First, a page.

Skip to main content
Related Content
  • Ceremonies. Celebrations, Commemorations
Document Type
  • Bibliography
  • Photograph
  • Letter
  • Biography
  • Oral History
Wars & Conflicts
  • World War II 1939-1945
File Formats
  • Image (gif, jpg, tiff)
Location of Archival Materials


You Are Not Forgotten 

Paul Galanti

Lieutenant Paul Galanti, USN, sits in a cell at a prison camp near Hanoi. A team of journalists from the German Democratic republic (East Germany) took this and other photos of American Prisoners-of-war in North Vietnam in early 1967. Isolation of a POW is one method used to break down their resistance and morale. Copyright Owner: U.S.Information Agency. Catalog#: 70-2655.  

Code of Conduct

I. I am an American, fighting in the armed forces which guard my country and our way of life. I am prepared to give my life in their defense.

II. I will never surrender of my own free will. If in command, I will never surrender the members of my command while they still have the means to resist.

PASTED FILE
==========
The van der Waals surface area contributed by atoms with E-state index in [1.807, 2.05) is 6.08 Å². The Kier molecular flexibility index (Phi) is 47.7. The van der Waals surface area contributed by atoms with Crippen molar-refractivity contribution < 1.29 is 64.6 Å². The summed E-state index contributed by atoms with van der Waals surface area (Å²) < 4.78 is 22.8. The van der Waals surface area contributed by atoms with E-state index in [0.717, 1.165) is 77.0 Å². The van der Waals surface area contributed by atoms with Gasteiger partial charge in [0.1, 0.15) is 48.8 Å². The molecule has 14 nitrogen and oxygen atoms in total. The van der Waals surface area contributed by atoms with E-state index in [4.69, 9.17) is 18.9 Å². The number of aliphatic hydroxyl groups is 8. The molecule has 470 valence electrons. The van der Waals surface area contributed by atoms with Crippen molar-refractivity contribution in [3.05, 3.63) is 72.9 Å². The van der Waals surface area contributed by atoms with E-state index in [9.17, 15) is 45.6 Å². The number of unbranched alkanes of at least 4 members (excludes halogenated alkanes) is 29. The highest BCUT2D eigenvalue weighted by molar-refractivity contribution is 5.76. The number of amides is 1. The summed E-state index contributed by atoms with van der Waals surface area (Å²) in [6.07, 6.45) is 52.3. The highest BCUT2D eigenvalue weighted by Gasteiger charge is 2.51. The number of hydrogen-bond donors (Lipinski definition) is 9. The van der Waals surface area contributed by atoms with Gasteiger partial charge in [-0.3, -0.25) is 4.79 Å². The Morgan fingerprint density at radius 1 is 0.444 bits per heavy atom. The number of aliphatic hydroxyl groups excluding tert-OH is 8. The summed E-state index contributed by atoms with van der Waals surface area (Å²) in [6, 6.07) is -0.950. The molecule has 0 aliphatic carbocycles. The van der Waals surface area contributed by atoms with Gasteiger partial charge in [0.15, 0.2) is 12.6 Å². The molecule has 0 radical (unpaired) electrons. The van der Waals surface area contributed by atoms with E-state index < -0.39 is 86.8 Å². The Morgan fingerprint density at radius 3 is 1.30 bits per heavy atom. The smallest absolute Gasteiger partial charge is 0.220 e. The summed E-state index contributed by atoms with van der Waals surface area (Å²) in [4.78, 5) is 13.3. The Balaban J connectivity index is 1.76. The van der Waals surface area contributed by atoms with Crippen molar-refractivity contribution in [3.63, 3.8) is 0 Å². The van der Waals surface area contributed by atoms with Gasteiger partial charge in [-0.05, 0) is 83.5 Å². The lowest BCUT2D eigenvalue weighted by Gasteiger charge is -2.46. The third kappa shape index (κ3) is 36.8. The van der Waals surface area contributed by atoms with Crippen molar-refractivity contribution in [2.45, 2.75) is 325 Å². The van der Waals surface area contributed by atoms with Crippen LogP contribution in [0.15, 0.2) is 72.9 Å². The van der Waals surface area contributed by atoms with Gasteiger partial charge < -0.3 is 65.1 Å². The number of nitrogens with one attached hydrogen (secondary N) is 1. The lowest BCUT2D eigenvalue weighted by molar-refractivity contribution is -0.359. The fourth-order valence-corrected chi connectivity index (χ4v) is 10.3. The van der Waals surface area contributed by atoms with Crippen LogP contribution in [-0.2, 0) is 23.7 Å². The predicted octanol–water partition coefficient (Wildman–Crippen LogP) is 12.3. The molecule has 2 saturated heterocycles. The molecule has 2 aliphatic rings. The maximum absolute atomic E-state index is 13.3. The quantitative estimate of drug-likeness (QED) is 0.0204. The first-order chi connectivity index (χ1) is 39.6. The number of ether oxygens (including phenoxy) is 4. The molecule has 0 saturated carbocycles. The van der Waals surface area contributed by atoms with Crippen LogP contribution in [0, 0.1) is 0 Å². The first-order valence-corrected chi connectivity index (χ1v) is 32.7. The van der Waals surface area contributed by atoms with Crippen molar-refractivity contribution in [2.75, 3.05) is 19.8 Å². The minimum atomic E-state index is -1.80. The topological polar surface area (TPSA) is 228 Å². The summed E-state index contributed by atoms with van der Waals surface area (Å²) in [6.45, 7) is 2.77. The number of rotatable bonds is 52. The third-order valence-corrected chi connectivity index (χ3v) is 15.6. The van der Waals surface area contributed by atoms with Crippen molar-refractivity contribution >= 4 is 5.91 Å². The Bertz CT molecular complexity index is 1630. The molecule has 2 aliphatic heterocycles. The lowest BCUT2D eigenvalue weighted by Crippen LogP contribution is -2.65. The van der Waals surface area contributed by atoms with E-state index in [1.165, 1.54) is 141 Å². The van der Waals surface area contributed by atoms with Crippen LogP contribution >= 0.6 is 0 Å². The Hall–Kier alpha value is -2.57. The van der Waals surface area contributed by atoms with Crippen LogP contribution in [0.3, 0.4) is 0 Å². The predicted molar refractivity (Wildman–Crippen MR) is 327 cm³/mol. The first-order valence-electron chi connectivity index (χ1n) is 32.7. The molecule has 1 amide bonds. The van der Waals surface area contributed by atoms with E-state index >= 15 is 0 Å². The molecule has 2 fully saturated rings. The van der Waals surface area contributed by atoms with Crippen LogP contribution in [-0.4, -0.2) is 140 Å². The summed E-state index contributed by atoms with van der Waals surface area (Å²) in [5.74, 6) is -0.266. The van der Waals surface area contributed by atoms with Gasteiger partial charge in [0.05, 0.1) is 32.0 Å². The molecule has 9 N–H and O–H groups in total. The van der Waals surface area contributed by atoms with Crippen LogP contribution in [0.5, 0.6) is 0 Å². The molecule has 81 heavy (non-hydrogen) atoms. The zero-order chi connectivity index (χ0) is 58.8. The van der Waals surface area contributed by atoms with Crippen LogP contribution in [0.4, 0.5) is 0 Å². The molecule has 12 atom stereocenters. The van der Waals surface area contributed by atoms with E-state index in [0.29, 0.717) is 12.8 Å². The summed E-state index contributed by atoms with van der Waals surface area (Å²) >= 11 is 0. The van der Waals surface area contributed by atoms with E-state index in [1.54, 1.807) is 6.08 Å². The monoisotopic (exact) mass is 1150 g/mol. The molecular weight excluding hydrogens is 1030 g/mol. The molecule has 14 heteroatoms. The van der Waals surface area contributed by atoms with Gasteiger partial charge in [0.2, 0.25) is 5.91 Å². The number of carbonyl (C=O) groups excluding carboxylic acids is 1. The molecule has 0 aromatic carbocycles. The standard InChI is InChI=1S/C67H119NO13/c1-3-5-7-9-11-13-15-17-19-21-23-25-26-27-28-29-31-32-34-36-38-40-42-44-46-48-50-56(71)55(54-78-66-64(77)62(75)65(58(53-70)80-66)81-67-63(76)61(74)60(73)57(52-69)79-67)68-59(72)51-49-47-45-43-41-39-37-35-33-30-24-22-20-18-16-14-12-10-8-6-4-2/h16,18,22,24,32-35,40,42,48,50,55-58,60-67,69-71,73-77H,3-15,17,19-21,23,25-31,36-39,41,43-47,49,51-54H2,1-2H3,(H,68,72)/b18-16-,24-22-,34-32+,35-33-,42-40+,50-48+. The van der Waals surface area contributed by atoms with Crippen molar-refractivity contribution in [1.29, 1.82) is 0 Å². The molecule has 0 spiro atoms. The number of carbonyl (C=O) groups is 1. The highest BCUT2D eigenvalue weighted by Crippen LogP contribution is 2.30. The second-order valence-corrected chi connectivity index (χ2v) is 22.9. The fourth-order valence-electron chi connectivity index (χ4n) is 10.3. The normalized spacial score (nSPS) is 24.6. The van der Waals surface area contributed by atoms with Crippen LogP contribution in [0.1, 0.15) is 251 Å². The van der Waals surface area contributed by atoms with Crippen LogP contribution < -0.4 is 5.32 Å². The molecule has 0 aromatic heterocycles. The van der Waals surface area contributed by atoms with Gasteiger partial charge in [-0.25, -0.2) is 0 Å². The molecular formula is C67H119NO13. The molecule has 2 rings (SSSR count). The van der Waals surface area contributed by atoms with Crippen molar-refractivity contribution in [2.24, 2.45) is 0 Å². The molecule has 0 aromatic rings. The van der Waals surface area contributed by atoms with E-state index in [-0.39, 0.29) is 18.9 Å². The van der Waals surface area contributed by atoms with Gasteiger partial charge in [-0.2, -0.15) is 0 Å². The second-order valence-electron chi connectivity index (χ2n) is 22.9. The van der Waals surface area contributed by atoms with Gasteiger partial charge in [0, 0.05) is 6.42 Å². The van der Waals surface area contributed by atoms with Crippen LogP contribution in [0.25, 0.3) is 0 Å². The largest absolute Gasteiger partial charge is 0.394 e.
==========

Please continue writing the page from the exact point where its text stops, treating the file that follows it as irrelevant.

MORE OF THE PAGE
III. If I am captured I will continue to resist by all means available. I will make every effort to escape and aid others to escape. I will accept neither parole nor special favors from the enemy.

IV. If I become a prisoner of war, I will keep faith with my fellow prisoners. I will give no information or take part in any action which might be harmful to my comrades. If I am senior, I will take command. If not, I will obey the lawful orders of those appointed over me and will back them up in every way.

V. When questioned, should I become a prisoner of war, I am required to give name, rank, service number, and date of birth. I will evade answering further questions to the utmost of my ability. I will make no oral or written statements disloyal to my country and its allies or harmful to their cause.

VI. I will never forget that I am an American, fighting for freedom, responsible for my actions, and dedicated to the principles which made my country free. I will trust in my God and in the United States of America.

(Note: Established by Executive Order No. 10631 in 1955, the Code of Conduct has been amended twice throughout its history. The first was in 1977 by Executive Order 12017 and the second by Executive Order 12633 in 1988. The text above reflects those changes.)  

The POW/MIA Table: A place setting for one, A table for all

The POW/MIA Table: A place setting for one, A table for all. The tradition of setting a separate table in honor of our prisoners of war and missing comrades has been in place since the end of the Vietnam War. The manner in which this table is decorated is full of special symbols to help us remember our brothers and sisters in arms.

Published: Thu Feb 29 12:19:40 EST 2024